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Rheumatoid Arthritis Surgery - Overview - Preparation - Procedure

Rheumatoid Arthritis Surgery

Rheumatoid Arthritis Surgery

Overview

If you have rheumatoid arthritis then you know the typical symptoms associated with RA like swelling, pain, and stiffness. You may notice warmth around the joint or deformities on your wrist. This might make simple tasks and daily activities very difficult to accomplish. Sometimes nodules or bumps form around your wrist as well. Occasionally you may also experience symptoms like fever, loss of appetite/weight loss, weakness, and decreased energy. Untreated rheumatoid arthritis can cause permanent damage and limited mobility. Orlando Hand Surgery Associates can help relieve your pain by removing bones rubbing on one another through a rheumatoid arthritis surgery.

How to Prepare for Surgery

Refrain from eating the morning of your surgery. You should be able to continue drinking water as normal. Avoid drinking other beverages, like soda, juice, or milk. We may also ask that you quit taking certain medications like aspirin or anti-inflammatory drugs a few days before surgery. Ensure we know what medications you take regularly. Wear loose-fitting clothes that are easy to change into after surgery.

Procedure  

There are several surgical options used to treat your wrist arthritis pain. All of which are outpatient surgeries with regional anesthesia which means you get to return home after you wake up.

  1. Proximal Row Carpectomy.​ The first option is where we will remove three bones in your wrist closest to the forearm. We reduce pain while maintaining your wrist motion.
  2. Fusion.​ We will fuse the two painful bones in hopes that they heal forming a single bone. The hope is that if the bones don’t move they shouldn’t hurt. We will remove the damaged cartilage and use medical devices to permanently hold the joint in place. We can perform partial fusions and complete fusions.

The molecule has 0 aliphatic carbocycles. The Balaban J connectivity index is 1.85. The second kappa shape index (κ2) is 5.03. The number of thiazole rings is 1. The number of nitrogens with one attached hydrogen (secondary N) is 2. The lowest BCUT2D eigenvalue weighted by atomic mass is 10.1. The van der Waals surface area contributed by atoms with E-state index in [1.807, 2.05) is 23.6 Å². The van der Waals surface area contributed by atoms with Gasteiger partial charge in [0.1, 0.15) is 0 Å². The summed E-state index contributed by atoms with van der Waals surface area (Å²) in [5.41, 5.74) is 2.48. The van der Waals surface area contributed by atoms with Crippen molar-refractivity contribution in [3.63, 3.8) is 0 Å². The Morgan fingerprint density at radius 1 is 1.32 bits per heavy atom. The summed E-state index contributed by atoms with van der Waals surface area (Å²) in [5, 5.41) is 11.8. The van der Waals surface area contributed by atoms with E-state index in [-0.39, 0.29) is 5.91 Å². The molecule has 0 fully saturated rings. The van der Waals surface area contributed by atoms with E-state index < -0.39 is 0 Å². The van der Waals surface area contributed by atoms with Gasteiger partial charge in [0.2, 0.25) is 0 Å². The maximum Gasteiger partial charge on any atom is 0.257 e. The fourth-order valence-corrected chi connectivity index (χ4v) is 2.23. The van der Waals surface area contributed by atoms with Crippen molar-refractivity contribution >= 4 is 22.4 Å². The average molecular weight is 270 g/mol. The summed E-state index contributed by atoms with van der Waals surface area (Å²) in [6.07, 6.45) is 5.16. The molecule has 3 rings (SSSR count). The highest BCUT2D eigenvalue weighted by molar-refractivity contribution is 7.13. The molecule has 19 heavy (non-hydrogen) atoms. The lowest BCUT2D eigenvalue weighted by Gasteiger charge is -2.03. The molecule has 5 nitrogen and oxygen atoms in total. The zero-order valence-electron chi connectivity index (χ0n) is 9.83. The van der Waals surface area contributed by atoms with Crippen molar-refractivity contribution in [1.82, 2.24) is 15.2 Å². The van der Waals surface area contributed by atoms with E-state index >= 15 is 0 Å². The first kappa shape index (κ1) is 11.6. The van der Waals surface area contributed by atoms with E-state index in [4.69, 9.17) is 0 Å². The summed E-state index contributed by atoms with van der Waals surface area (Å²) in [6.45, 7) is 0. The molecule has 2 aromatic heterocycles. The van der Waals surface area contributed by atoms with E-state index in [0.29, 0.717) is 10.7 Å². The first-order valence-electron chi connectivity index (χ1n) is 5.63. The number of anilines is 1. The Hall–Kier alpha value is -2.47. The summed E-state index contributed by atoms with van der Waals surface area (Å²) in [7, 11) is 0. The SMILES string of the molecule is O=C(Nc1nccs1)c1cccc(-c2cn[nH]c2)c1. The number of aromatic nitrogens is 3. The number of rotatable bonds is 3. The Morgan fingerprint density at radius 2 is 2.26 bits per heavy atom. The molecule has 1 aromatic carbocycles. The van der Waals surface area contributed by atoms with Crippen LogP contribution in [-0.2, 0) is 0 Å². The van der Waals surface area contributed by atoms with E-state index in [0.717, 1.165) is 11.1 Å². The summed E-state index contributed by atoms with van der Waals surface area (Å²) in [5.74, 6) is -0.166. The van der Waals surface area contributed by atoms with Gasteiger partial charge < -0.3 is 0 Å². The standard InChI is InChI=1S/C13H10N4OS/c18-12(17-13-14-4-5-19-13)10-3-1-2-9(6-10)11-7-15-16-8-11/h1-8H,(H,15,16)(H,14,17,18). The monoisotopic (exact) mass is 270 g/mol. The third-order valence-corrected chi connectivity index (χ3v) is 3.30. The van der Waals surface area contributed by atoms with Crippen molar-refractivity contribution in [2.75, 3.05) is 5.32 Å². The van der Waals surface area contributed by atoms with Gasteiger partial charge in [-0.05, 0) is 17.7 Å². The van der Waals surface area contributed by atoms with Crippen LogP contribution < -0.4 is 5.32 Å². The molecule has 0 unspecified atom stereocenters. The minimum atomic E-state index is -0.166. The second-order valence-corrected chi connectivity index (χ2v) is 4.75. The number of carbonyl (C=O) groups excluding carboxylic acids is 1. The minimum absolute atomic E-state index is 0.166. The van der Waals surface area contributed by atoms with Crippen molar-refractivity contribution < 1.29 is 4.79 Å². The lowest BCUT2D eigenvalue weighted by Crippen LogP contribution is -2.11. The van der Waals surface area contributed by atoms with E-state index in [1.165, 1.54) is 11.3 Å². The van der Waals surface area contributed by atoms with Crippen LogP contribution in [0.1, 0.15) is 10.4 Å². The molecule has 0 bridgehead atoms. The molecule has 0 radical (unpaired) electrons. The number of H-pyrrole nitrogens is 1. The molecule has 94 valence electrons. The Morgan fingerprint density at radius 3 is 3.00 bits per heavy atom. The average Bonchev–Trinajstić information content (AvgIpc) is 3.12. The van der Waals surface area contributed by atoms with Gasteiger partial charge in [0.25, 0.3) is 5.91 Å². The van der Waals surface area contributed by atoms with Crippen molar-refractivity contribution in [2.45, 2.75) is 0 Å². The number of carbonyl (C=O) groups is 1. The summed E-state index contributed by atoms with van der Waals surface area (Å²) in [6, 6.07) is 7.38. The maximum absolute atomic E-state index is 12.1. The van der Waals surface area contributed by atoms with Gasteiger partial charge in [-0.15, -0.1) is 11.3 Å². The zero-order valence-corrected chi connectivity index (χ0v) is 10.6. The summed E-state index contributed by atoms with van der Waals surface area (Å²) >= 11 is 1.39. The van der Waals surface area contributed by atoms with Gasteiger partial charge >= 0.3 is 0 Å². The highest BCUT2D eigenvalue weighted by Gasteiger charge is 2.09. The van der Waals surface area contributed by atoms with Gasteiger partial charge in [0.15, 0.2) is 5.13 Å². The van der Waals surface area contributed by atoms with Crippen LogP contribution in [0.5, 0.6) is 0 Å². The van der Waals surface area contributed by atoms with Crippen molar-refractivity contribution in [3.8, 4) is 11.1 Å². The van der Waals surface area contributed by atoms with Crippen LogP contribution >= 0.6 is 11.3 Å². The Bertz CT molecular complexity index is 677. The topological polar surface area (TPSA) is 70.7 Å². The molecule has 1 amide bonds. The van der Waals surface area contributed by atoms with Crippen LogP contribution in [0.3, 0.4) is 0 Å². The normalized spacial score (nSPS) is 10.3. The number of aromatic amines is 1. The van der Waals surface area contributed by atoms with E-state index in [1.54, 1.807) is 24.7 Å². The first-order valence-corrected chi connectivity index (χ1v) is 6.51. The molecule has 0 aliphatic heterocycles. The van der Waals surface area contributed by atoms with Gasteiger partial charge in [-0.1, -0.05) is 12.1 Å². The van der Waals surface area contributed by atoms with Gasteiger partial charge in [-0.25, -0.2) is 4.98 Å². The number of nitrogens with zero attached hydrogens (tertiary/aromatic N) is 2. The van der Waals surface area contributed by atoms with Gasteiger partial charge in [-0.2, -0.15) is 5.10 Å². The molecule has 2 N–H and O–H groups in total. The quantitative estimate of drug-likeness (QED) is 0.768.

3. Total Wrist Replacement.​ The final option is a total wrist replacement.

Recovery 

After you wake up from surgery if you had a fusion or joint replacement your wrist will be in a cast for anywhere between three and eight weeks. Then we may provide exercises for you to do at home or ask for you to attend physical therapy to regain strength and motion. Expect a full recovery in three to six months depending on the severity of your wrist arthritis.

Efficacy

If you received a total wrist replacement we were able to eliminate the painful bone-on-bone rubbing you experienced. During the proximal row carpectomy, three bones in your wrist are removed to provide more space for your bones to move pain-free. The fusion surgery allows us to take two or more bones and surgically fuse them as one preventing the painful rubbing.

Complications

Some patients experience pain and limited mobility after surgery if you opted for proximal row carpectomy or fused surgery. Other possible complications include infection, blood loss, and nerve damage as with any surgery.

Outlook

While arthritis is never fully cured, we can treat your pain and stiffness through surgery.